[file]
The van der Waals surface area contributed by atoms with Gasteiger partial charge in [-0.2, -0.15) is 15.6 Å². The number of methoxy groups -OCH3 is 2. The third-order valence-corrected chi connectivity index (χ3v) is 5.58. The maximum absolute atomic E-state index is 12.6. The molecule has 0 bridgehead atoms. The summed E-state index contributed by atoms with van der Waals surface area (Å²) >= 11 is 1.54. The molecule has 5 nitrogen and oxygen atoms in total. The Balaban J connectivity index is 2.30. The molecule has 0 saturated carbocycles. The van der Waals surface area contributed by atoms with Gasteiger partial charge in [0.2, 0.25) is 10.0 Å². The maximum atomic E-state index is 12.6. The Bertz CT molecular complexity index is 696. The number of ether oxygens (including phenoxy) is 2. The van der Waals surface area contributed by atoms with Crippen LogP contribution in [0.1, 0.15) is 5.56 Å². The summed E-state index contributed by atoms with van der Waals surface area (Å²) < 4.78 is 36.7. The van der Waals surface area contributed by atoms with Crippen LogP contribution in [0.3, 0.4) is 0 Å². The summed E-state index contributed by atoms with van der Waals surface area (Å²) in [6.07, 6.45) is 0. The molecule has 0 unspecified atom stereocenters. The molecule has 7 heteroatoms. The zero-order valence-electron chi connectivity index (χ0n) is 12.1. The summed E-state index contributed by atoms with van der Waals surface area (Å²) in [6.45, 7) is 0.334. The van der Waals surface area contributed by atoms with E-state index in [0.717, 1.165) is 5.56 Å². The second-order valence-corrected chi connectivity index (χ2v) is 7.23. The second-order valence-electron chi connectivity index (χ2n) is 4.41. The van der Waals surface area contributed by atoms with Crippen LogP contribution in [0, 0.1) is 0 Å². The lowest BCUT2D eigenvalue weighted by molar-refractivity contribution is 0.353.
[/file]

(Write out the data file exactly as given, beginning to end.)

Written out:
The van der Waals surface area contributed by atoms with Gasteiger partial charge in [-0.2, -0.15) is 15.6 Å². The number of methoxy groups -OCH3 is 2. The third-order valence-corrected chi connectivity index (χ3v) is 5.58. The maximum absolute atomic E-state index is 12.6. The molecule has 0 bridgehead atoms. The summed E-state index contributed by atoms with van der Waals surface area (Å²) >= 11 is 1.54. The molecule has 5 nitrogen and oxygen atoms in total. The Balaban J connectivity index is 2.30. The molecule has 0 saturated carbocycles. The van der Waals surface area contributed by atoms with Gasteiger partial charge in [0.2, 0.25) is 10.0 Å². The maximum atomic E-state index is 12.6. The Bertz CT molecular complexity index is 696. The number of ether oxygens (including phenoxy) is 2. The van der Waals surface area contributed by atoms with Crippen LogP contribution in [0.1, 0.15) is 5.56 Å². The summed E-state index contributed by atoms with van der Waals surface area (Å²) < 4.78 is 36.7. The van der Waals surface area contributed by atoms with Crippen LogP contribution in [0.3, 0.4) is 0 Å². The summed E-state index contributed by atoms with van der Waals surface area (Å²) in [6.07, 6.45) is 0. The molecule has 0 unspecified atom stereocenters. The molecule has 7 heteroatoms. The zero-order valence-electron chi connectivity index (χ0n) is 12.1. The summed E-state index contributed by atoms with van der Waals surface area (Å²) in [6.45, 7) is 0.334. The van der Waals surface area contributed by atoms with E-state index in [0.717, 1.165) is 5.56 Å². The second-order valence-corrected chi connectivity index (χ2v) is 7.23. The second-order valence-electron chi connectivity index (χ2n) is 4.41. The van der Waals surface area contributed by atoms with Crippen LogP contribution in [0, 0.1) is 0 Å². The lowest BCUT2D eigenvalue weighted by molar-refractivity contribution is 0.353.